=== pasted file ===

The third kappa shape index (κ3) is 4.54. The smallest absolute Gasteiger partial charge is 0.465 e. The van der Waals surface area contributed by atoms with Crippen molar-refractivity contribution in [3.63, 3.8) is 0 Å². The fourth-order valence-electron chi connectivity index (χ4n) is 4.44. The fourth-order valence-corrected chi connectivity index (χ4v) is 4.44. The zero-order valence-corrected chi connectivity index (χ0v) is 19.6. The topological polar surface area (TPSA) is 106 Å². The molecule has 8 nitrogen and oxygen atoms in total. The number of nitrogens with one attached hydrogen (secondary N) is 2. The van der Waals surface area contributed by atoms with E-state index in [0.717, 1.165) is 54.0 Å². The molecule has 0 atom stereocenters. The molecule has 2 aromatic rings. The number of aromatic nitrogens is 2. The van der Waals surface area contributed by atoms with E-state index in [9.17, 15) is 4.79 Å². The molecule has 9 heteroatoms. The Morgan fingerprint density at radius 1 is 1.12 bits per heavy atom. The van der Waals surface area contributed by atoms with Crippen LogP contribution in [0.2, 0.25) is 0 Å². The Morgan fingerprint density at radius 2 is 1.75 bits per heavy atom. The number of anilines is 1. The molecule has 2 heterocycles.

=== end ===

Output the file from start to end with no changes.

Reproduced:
The third kappa shape index (κ3) is 4.54. The smallest absolute Gasteiger partial charge is 0.465 e. The van der Waals surface area contributed by atoms with Crippen molar-refractivity contribution in [3.63, 3.8) is 0 Å². The fourth-order valence-electron chi connectivity index (χ4n) is 4.44. The fourth-order valence-corrected chi connectivity index (χ4v) is 4.44. The zero-order valence-corrected chi connectivity index (χ0v) is 19.6. The topological polar surface area (TPSA) is 106 Å². The molecule has 8 nitrogen and oxygen atoms in total. The number of nitrogens with one attached hydrogen (secondary N) is 2. The van der Waals surface area contributed by atoms with E-state index in [0.717, 1.165) is 54.0 Å². The molecule has 0 atom stereocenters. The molecule has 2 aromatic rings. The number of aromatic nitrogens is 2. The van der Waals surface area contributed by atoms with E-state index in [9.17, 15) is 4.79 Å². The molecule has 9 heteroatoms. The Morgan fingerprint density at radius 1 is 1.12 bits per heavy atom. The van der Waals surface area contributed by atoms with Crippen LogP contribution in [0.2, 0.25) is 0 Å². The Morgan fingerprint density at radius 2 is 1.75 bits per heavy atom. The number of anilines is 1. The molecule has 2 heterocycles.